Liz2About the Author: Liz Greene is a makeup loving, dog hugging, anxiety-ridden realist from the gorgeous City of Trees, Boise, Idaho. You can follow her on Twitter @LizVGreene or catch her latest misadventures on her blog, Instant Lo.

Good Financial Reads: 12 Year End Money Moves, Evidence Based Investing, and More

 

good-financial-reads-12-30-16

Following along with the blogs of financial advisors is a great way to access valuable, educational information about finance — and it doesn’t cost you a thing! Our financial planners love to share their knowledge and help everyone regardless of age or assets.

Catch up on some of the latest posts with this week’s roundup:

 

12 Year End Money Moves

by Cathy Derus, Brightwater Financial

Are you looking to end your financial year on a high note? You’re in luck because there’s still time to make a few last minute financial moves before the ball drops on New Year’s Eve. And even a few that you can take advantage of in 2017 for the 2016 tax year. Some of these moves will save you some money on your 2016 tax bill while others will set you up for a more profitable new year.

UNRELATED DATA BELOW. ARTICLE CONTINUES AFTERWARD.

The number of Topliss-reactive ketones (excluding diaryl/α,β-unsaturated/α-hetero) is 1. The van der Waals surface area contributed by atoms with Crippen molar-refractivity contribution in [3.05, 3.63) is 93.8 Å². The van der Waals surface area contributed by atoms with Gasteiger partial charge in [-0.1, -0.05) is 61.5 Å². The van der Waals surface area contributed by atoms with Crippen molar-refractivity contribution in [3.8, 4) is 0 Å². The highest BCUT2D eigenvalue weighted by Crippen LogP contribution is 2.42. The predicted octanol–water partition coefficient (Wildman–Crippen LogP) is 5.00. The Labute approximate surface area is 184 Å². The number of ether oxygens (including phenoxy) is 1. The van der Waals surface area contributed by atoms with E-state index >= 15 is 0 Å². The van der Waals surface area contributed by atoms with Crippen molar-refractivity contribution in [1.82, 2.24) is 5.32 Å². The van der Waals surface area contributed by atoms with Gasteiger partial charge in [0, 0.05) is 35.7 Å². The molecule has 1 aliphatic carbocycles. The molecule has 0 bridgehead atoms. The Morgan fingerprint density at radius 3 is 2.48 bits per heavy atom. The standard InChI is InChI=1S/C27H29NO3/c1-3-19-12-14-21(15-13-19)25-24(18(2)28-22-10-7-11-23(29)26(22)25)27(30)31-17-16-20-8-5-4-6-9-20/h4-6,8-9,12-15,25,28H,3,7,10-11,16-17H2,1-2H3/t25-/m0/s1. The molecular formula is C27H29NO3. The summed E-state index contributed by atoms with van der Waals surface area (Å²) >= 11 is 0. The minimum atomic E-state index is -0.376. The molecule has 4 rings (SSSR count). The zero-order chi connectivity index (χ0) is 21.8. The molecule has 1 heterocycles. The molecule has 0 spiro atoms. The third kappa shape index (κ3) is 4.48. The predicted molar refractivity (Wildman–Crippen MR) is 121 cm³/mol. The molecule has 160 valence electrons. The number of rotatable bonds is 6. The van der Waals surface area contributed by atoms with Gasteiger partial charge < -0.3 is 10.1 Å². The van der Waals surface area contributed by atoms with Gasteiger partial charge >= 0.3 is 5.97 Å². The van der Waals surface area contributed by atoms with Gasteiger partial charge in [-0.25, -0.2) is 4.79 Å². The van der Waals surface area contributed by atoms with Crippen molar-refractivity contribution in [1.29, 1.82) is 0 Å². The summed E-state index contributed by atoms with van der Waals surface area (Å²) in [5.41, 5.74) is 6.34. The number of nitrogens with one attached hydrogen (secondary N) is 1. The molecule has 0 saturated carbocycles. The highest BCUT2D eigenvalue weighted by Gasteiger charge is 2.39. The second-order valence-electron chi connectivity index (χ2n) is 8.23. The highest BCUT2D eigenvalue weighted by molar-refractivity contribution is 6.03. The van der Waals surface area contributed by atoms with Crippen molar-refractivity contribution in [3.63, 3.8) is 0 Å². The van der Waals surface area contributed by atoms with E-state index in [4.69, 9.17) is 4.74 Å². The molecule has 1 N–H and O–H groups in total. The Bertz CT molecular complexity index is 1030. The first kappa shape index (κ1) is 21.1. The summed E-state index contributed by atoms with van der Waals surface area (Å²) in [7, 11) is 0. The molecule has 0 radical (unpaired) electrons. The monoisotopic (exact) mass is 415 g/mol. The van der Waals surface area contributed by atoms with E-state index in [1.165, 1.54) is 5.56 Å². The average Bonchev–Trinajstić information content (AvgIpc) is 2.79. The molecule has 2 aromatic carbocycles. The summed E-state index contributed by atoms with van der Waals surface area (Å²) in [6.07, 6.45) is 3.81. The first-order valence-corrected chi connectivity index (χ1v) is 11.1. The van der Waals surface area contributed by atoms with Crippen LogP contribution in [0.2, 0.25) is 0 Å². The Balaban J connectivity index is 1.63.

[Read the Full Article]

 

Evidence Based Investing

by Steve Sivak, Innovate Wealth

“I believe in evidence. I believe in observation, measurement, and reasoning, confirmed by independent observers. I’ll believe anything, no matter how wild and ridiculous, if there is evidence for it. The wilder and more ridiculous something is, however, the firmer and more solid the evidence will have to be.” – Issac Asimov

[Read the Full Article]

 

In Times of Change, Focus on Your Financial Plan

by Michael Rivas, Bienvenue Wealth

No one can guarantee when the markets will go up or down. Lots of talking heads and so-called “experts” like to claim they know when factors like news items or current events will impact how the stock market behaves, but it’s all guesswork.

[Read the Full Article]

 

Pensions and Divorce: Secure Your Future

by Kay Dee Cole, Clarity Wealth Development

Did you know that retirement assets are not automatically split in a divorce? The Wiser Women’s Institute for a Secure Retirement (WISER), published a MUST READ document. This checklist helps women make smart, informed financial decisions when it comes to pensions and divorce. Don’t shortchange yourself during a very emotional time. Secure your future BEFORE the divorce is final so you don’t end up wishing things were different.

[Read the Full Article]